Catholic homily for Divine Mercy Sunday Year B (3)

Catholic homily for Divine Mercy Sunday Year B

Theme: Rev Fr Stephen ‘Dayo Osinkoya

By: Unending mercy

 

Homily for Sunday April 11 2021

Acts 4:32-35
Psalm 118
1 John 5:1-7
John 20:19-31

On this Second Sunday of Easter, Divine Mercy Sunday, we remember the dedication of this day by Saint John Paul II in the year 2000, in honour of St. Faustina’s vision of Christ in which the Lord’s heart radiated forth with divine mercy for the world. But what does mercy mean? It means God’s loving heart, a type of compassion, a deep, loving identification with people in their suffering. It is the characteristic of God, for God is love. The central doctrine of the Feast of Divine Mercy is what the Lord Jesus told St Faustina: Where the sin is hardest, My mercy will be greatest.

Yes, God offers us His abundant mercy through His only Son Jesus Christ, so that we can experience forgiveness and peace of heart. And that exactly is the theme of the gospel today – forgiveness and peace.

The disciples had sinned against Jesus in the gravest possible manner. Not only did they lose faith and lost courage when they were put to the test, but collectively, they had also betrayed Him, denied Him, deserted Him and even disbelieved His resurrection. But the risen Jesus came, not to condemn but to console them. He came to forgive them and to offer them PEACE. “Peace be with you” (John 20:19)

Even for Thomas who doubted and had been so obstinate, it was the forgiveness and peace of Jesus that enabled him to say “My Lord and my God” (John 20:28) Indeed, that reiterates the doctrine of the Divine Mercy – Where the sin is hardest, My mercy is the greatest. And that is what the Risen Christ offers us at every Mass, forgiveness and peace. Through the Eucharist, the Body and Blood, Soul and Divinity of Jesus, offered to God, we are forgiven and granted peace.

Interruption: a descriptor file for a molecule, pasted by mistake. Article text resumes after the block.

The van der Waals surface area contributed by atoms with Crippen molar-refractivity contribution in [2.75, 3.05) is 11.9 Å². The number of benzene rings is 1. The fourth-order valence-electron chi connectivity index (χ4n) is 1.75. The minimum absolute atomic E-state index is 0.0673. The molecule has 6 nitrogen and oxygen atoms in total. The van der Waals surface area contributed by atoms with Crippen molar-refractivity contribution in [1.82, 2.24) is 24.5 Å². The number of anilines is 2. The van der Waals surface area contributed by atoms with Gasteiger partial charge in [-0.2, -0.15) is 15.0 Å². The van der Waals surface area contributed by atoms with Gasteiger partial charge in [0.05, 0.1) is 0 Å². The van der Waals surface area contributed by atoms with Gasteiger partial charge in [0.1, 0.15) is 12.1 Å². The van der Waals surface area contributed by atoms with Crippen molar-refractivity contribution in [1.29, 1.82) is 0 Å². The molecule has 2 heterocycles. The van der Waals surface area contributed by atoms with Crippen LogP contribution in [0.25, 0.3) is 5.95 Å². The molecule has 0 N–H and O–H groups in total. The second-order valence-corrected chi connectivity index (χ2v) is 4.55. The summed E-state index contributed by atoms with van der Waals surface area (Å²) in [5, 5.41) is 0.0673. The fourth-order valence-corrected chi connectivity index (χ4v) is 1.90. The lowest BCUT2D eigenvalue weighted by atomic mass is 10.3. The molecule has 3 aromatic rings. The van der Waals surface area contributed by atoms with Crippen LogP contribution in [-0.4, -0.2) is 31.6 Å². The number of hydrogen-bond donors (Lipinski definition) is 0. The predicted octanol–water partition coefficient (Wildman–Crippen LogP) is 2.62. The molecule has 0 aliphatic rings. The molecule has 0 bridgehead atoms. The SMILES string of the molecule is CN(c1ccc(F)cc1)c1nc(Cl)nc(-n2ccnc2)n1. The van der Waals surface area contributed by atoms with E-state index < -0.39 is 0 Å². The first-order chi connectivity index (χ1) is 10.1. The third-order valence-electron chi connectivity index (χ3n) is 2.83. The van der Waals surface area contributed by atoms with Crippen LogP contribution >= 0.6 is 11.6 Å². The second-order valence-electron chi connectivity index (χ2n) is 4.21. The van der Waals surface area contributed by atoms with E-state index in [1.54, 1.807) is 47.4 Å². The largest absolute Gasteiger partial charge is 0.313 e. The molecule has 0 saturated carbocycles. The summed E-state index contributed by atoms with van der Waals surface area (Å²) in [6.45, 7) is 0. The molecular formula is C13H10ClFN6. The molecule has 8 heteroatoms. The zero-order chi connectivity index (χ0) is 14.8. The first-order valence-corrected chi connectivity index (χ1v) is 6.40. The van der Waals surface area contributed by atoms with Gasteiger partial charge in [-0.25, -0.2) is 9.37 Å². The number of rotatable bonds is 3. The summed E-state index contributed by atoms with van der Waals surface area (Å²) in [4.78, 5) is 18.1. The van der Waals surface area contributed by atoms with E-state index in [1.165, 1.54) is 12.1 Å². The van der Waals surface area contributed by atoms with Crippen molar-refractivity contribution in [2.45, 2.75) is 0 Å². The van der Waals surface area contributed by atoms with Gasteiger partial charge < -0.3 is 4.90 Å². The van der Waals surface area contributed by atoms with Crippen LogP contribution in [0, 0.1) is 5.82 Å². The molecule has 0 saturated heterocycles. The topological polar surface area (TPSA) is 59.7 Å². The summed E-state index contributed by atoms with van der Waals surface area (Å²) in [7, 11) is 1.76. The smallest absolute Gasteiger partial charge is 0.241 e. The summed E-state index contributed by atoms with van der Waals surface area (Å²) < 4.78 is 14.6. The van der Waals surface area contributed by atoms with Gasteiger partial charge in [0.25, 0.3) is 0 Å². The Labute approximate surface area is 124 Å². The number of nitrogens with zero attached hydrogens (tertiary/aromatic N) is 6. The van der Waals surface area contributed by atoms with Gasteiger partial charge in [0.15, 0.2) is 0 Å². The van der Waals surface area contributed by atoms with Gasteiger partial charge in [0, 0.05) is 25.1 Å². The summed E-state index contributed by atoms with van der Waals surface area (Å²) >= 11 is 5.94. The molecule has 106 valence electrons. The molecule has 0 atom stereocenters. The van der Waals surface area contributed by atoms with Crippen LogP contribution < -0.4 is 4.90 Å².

But the painted image of the Divine Mercy also has those words: “Jesus, I trust in You.” To trust in Jesus also means that we must forgive just as we have been forgiven. And Jesus offers us peace so that we in turn can be instruments of peace.

The gospel account of Thomas initial disbelieve and later believe teaches us two things. The first is that we too have a choice, a decision to make. It is a choice for or against faith. If we choose against faith, then we choose to be in conflict, division, and blindness. It is a choice to be in separation from the Church and from God, indeed from our true selves. But we cannot claim to be believers and not be of one heart with the Church. The first reading (Acts 4: 32-35) tells us that “The company of those who believed were of one heart and soul…” If we choose for faith, then we choose union, community, peace, clarity of mind and heart, and to love.

The second thing we learn from the account of Thomas is this: God extends his mercy to us over and over again, to heal us and to forgive us and to bring us back to faith. This is Divine Mercy Sunday after all, and today’s Gospel brings this mercy into evidence.
Beloved in Christ, just as Thomas had a choice, so do we. He had to decide to believe or not to believe. He first chose unbelief which resulted in conflict and disunity and a desperate need for God’s mercy and healing. Thomas then chose to believe and with that he was extended mercy, healing and sight.

Beloved, let us choose faith, let us choose to believe! Our eyes will be opened. Faith in not blind; Faith sees clearly. With that clarity of vision we can bask in the warmth of God’s love. Remember, God’s mercy is offered to us if and when we fall, when we lose faith, when we sin. God’s mercy is freely offered to us all.

On this Divine Mercy Sunday, we beg God’s mercy as we go forward to live our lives in faith in the resurrection, relying on his love.

*Rev Fr Stephen ‘Dayo Osinkoya*

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